Values as our New Religion
About the Course
Values are what hold societies together. Yet it isn't always easy to see what those values actually are or how they're changing all around us. Not only can our own values be opaque to us, organisations actively practice deceit around communicating their values. Few employers live up to the values they espouse in mission statements and founding myths. In an increasingly secular and hypocritical Britain, Linda Woodhead helps us navigate the new (and sometimes contradictory) values vying to fill the gap left by religion.
How did Britain get to its current state of value turmoil? Why do different generations struggle to empathise with one another and how can we better listen to one another? How and why is value gendered? And what does Rihanna have to do with millennial value formation?
By the end of the course, you will have learned:
- What the three major ethics determining British values today are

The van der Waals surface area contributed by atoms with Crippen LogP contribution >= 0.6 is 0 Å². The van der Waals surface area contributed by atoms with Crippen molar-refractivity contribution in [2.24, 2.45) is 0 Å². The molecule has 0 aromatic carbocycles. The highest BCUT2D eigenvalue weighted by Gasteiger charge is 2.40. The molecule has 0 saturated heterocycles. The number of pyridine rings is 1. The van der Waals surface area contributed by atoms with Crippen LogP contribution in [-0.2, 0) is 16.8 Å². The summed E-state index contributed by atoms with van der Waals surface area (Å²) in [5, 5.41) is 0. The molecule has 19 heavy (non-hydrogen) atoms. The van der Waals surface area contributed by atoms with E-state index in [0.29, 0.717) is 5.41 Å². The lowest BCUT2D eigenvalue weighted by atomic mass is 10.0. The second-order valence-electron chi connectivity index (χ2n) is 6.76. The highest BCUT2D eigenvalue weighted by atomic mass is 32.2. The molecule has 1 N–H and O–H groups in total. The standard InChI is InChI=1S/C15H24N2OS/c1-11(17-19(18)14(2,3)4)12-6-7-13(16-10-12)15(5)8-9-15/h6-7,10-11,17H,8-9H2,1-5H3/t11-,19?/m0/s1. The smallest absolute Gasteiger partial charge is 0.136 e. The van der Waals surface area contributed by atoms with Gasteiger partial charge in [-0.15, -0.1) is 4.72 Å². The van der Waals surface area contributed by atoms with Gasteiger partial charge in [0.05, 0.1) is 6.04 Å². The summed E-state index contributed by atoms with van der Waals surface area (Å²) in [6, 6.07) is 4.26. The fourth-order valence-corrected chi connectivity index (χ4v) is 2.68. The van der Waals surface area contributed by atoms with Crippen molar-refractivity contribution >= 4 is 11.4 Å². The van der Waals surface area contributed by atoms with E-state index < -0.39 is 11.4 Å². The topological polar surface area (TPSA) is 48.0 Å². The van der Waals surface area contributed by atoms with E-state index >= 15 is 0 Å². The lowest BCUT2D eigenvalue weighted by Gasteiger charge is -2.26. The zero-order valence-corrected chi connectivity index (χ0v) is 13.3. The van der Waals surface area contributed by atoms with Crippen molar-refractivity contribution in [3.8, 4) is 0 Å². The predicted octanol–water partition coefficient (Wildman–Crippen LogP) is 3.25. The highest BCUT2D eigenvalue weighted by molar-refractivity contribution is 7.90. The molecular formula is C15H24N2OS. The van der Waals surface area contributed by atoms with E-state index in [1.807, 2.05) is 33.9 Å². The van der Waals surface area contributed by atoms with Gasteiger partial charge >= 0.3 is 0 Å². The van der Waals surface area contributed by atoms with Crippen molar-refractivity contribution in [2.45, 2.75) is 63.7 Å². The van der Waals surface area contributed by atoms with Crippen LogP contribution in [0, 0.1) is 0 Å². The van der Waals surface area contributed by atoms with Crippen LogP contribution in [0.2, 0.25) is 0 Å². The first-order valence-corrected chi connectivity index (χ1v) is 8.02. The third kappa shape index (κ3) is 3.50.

- The overlooked reason why churches have really started to fail
- How the NHS came to be a sacred symbol of British identity
- How to reflect on your own values
- What millenials and baby boomer women have in common
- The four steps to finding out an organisation's real values
As part of the course there are in-video quiz questions to consolidate your learning.
IAI Academy courses are designed to be challenging but accessible to the interested student. No specialist knowledge is required.
About the Instructor
Linda Woodhead is Distinguished Professor of Religion and Society, and has been awarded an MBE for her services to higher education. In 2007, Linda became the director of the Religion and Society research programme, heading 265 academics in the field. This culminated in the Westminster Faith Debates which she co-founded with then-Home Secretary Kenneth Clarke. The debates featured Tony Blair, Rowan Williams and Richard Dawkins. The head of the Royal Society of Arts, Matthew Taylor, described Linda as ‘one of the world's leading experts on religion’.
Part One: The Values of BritainValues have floated free from traditional religion but serve many of the same purposes – identity, social cohesion, stability, a compass, discipline. Woodhead draws on extensive research to outline our new sacred values.
Part Two: Critique of the New ValuesWhat are the foundations of these new values, and are they sustainable? Woodhead assesses the manifestations of post-Christian morality.